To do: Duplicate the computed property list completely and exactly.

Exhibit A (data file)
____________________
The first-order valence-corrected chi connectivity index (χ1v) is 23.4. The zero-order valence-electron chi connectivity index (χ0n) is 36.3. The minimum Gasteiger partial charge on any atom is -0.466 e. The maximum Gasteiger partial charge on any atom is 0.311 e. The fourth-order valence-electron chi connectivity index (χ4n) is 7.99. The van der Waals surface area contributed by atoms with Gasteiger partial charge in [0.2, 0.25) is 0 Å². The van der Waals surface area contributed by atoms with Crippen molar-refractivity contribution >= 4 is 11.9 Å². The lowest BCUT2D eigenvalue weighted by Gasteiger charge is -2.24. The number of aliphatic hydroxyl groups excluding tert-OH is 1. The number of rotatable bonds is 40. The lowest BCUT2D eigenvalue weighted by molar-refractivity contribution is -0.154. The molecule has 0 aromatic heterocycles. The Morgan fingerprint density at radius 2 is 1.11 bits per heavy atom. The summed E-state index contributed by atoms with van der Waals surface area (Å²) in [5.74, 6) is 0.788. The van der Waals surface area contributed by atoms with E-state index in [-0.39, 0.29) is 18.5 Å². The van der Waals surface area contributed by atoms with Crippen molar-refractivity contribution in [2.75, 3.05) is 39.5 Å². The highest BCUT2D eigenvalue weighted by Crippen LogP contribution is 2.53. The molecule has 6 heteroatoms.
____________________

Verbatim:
The first-order valence-corrected chi connectivity index (χ1v) is 23.4. The zero-order valence-electron chi connectivity index (χ0n) is 36.3. The minimum Gasteiger partial charge on any atom is -0.466 e. The maximum Gasteiger partial charge on any atom is 0.311 e. The fourth-order valence-electron chi connectivity index (χ4n) is 7.99. The van der Waals surface area contributed by atoms with Gasteiger partial charge in [0.2, 0.25) is 0 Å². The van der Waals surface area contributed by atoms with Crippen molar-refractivity contribution >= 4 is 11.9 Å². The lowest BCUT2D eigenvalue weighted by Gasteiger charge is -2.24. The number of aliphatic hydroxyl groups excluding tert-OH is 1. The number of rotatable bonds is 40. The lowest BCUT2D eigenvalue weighted by molar-refractivity contribution is -0.154. The molecule has 0 aromatic heterocycles. The Morgan fingerprint density at radius 2 is 1.11 bits per heavy atom. The summed E-state index contributed by atoms with van der Waals surface area (Å²) in [5.74, 6) is 0.788. The van der Waals surface area contributed by atoms with E-state index in [-0.39, 0.29) is 18.5 Å². The van der Waals surface area contributed by atoms with Crippen molar-refractivity contribution in [2.75, 3.05) is 39.5 Å². The highest BCUT2D eigenvalue weighted by Crippen LogP contribution is 2.53. The molecule has 6 heteroatoms.